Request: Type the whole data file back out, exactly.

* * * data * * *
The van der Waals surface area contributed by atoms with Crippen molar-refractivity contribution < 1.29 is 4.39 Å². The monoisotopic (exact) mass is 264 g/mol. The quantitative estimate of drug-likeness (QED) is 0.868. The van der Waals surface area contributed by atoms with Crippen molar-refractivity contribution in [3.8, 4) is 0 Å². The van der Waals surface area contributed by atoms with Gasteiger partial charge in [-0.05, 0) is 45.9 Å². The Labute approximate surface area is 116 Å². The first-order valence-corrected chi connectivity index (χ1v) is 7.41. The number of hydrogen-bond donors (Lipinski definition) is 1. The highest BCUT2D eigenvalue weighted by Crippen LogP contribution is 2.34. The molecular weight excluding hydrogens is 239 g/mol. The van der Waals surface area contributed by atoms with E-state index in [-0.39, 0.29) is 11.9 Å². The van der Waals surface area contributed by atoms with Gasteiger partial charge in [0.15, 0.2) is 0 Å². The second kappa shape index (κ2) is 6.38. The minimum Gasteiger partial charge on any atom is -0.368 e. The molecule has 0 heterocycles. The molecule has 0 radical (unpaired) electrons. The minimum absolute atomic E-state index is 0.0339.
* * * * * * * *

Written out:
The van der Waals surface area contributed by atoms with Crippen molar-refractivity contribution < 1.29 is 4.39 Å². The monoisotopic (exact) mass is 264 g/mol. The quantitative estimate of drug-likeness (QED) is 0.868. The van der Waals surface area contributed by atoms with Crippen molar-refractivity contribution in [3.8, 4) is 0 Å². The van der Waals surface area contributed by atoms with Gasteiger partial charge in [-0.05, 0) is 45.9 Å². The Labute approximate surface area is 116 Å². The first-order valence-corrected chi connectivity index (χ1v) is 7.41. The number of hydrogen-bond donors (Lipinski definition) is 1. The highest BCUT2D eigenvalue weighted by Crippen LogP contribution is 2.34. The molecular weight excluding hydrogens is 239 g/mol. The van der Waals surface area contributed by atoms with E-state index in [-0.39, 0.29) is 11.9 Å². The van der Waals surface area contributed by atoms with Gasteiger partial charge in [0.15, 0.2) is 0 Å². The second kappa shape index (κ2) is 6.38. The minimum Gasteiger partial charge on any atom is -0.368 e. The molecule has 0 heterocycles. The molecule has 0 radical (unpaired) electrons. The minimum absolute atomic E-state index is 0.0339.